I recently took a short but inspiring bookbinding class in upstate NY. It was hosted and organized by J. Morgan Puett, of Mildred’s Lane and The Mildred Complex(ity), and it was taught by one Leon Johnson. He, along with his wife Megan O’Connell, and son Leander, are the founders of Salt & Cedar, a letterpress studio located in the Eastern Market district of Detroit. They produce custom design work and printed matter – an extremely prosaic way of saying that they are extraordinary designers and thinkers. They also appear to have created a modern day salon of sorts, encompassing performance, food, film and more. This scarified hunk of beeswax is one of Leon’s tools. Bookbinding uses waxed thread as a means to hold together the sets of pages, which are called signatures. You can buy prewaxed thread, but most serious bookbinders prefer to wax their own. I was told that this piece, which, at the time I saw it only measured about 3.5″ x 2″ x 3″, began as quite a large block. Figure one or two pounds. It wasn’t just the beeswax that caught my attention. It was also the way Mr. Johnson used it to wax the thread. When someone is so accomplished at their craft/artform, they do things with complete ease and confidence, and a kind of artful rhythm. A ritual motion that is part of them, unlike the halting actions performed by relative neophytes.
I can’t remember how old I was when my mother gave me this pincushion. I figure maybe 5, at the outside. I never really thought much about it, until the other day when I decided to do a bit of sewing. It caught me totally off guard. It’s probably one of the most familiar objects in my household. It is regularly put into service. As such, I hadn’t realized how much I take this stuffed faux strawberry for granted. It’s been with me almost my entire life. Same pins. Same goofy shape. Same floppy little berry tassel. Same faded yellow “Made in China” tag. Lots of pleasure in the familiar.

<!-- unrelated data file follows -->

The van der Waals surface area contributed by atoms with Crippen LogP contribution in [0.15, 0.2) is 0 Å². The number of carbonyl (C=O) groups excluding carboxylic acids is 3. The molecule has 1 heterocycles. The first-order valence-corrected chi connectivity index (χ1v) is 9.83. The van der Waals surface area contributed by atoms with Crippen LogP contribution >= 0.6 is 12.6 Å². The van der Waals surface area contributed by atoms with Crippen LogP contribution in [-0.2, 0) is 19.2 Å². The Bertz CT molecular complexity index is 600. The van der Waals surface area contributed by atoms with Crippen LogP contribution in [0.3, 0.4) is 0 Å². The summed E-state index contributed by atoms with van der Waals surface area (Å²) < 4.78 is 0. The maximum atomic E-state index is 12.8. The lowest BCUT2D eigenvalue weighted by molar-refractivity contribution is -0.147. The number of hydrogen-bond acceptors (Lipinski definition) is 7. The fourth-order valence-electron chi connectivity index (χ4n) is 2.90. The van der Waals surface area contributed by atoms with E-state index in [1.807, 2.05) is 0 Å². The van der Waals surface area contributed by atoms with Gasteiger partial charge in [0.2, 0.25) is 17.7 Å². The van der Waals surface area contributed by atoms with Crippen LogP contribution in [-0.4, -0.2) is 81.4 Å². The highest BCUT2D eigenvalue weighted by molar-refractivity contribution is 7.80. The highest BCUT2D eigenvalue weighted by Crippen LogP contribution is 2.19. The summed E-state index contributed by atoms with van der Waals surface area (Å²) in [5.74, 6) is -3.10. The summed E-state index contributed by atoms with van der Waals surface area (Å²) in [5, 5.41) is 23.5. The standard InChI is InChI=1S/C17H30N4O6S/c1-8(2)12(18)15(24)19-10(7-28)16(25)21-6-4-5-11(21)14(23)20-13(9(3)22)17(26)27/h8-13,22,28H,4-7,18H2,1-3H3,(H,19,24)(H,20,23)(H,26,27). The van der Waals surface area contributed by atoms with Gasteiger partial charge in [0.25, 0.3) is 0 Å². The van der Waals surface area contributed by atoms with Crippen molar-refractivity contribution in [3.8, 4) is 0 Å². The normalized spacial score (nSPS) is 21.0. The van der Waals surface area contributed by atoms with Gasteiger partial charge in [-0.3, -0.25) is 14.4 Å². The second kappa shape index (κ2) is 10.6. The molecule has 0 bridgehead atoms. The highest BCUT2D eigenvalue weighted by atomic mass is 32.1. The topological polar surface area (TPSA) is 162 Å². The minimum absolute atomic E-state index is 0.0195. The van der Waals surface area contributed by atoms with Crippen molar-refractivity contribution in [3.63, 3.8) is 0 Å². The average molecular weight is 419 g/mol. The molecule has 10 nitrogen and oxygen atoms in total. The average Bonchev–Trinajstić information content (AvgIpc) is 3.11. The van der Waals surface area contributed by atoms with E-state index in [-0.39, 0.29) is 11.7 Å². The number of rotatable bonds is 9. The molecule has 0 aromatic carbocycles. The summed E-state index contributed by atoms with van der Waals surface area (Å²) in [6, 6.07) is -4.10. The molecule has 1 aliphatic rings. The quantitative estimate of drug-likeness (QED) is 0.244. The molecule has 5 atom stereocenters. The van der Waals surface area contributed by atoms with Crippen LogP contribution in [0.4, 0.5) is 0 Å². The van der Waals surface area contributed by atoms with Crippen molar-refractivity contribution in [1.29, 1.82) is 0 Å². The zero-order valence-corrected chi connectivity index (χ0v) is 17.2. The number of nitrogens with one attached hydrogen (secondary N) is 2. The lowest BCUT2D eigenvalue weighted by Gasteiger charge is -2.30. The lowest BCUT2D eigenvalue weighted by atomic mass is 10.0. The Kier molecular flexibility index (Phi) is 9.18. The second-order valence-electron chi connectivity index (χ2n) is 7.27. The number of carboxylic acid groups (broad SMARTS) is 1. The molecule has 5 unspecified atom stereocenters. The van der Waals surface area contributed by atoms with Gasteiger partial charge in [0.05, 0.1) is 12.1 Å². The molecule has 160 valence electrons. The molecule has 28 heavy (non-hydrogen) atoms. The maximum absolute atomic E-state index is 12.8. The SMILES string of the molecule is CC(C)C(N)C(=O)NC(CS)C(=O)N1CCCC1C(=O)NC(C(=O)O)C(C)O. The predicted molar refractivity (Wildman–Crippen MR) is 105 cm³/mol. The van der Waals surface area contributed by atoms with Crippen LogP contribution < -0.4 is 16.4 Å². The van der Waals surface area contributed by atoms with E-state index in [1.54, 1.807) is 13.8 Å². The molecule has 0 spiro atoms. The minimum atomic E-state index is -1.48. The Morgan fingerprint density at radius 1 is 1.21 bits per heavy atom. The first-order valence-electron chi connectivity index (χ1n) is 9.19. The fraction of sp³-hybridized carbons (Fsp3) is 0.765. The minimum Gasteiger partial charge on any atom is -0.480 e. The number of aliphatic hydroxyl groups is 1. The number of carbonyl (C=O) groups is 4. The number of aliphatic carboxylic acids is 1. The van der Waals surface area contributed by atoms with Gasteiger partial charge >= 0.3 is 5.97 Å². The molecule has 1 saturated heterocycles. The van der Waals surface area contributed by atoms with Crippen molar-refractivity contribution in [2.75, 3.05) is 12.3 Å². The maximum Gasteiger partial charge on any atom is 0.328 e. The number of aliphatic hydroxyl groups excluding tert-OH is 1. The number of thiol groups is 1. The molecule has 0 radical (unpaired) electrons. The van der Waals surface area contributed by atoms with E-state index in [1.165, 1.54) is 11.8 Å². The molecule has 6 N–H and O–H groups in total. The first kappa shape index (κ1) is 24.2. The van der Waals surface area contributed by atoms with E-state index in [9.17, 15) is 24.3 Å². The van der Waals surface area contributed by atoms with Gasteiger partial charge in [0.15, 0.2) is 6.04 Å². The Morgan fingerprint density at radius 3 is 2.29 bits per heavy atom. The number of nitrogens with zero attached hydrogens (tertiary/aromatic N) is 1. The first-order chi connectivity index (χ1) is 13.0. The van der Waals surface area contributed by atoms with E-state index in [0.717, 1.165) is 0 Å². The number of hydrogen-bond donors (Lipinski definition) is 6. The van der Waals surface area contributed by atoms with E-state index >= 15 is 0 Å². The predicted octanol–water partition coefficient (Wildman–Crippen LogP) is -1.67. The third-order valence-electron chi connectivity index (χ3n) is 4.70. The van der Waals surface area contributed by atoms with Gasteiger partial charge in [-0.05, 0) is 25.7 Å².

On another note, as a means of explaining my absence these past weeks: I have been spending a lot of time in the country. Unfortunately, the trade off for the fresh air and birds, is super duper crappy internet service. What ever happened to the Rural Broadband Initiative? We are working on a solution. In the meantime, I will try and be more consistent about posting.
Found at P.S. Bookshop in Dumbo. I thought about asking my husband or my friend’s daughter to model the masks, but then felt bad about dismantling the book. However, I couldn’t resist popping out the eyes. How about that high-tech chest control panel, eh? And, anyone want to help redesign the Rebel Alliance logo?
For some it’s shoes. For others it’s bags. While I have an affinity for both, my real weakness is the label. Plain and simple. Always has been. Always will be. See here. My friend Craig gave me this roll that she found in her parents’ home. She knows me well. And yes, Craig is a woman.
This is one of the very few things that I kept from my mother’s house. Most of the photos I have posted from there are just that, photos. This little gouache is one of the exceptions. If ever there were an argument for doing a rendering by hand, this would be it.
A few sample pages from the interiors of those wonderful German Field Guides. I had no idea that “Eagle Owl” in German is “Uhu.” How very onomatopoeic of them.
Charming German field guides found in a box tucked away in the eaves of my mother’s house. Published around 1934. My personal favorite is the one on gemstones and minerals. Next post will show what’s inside.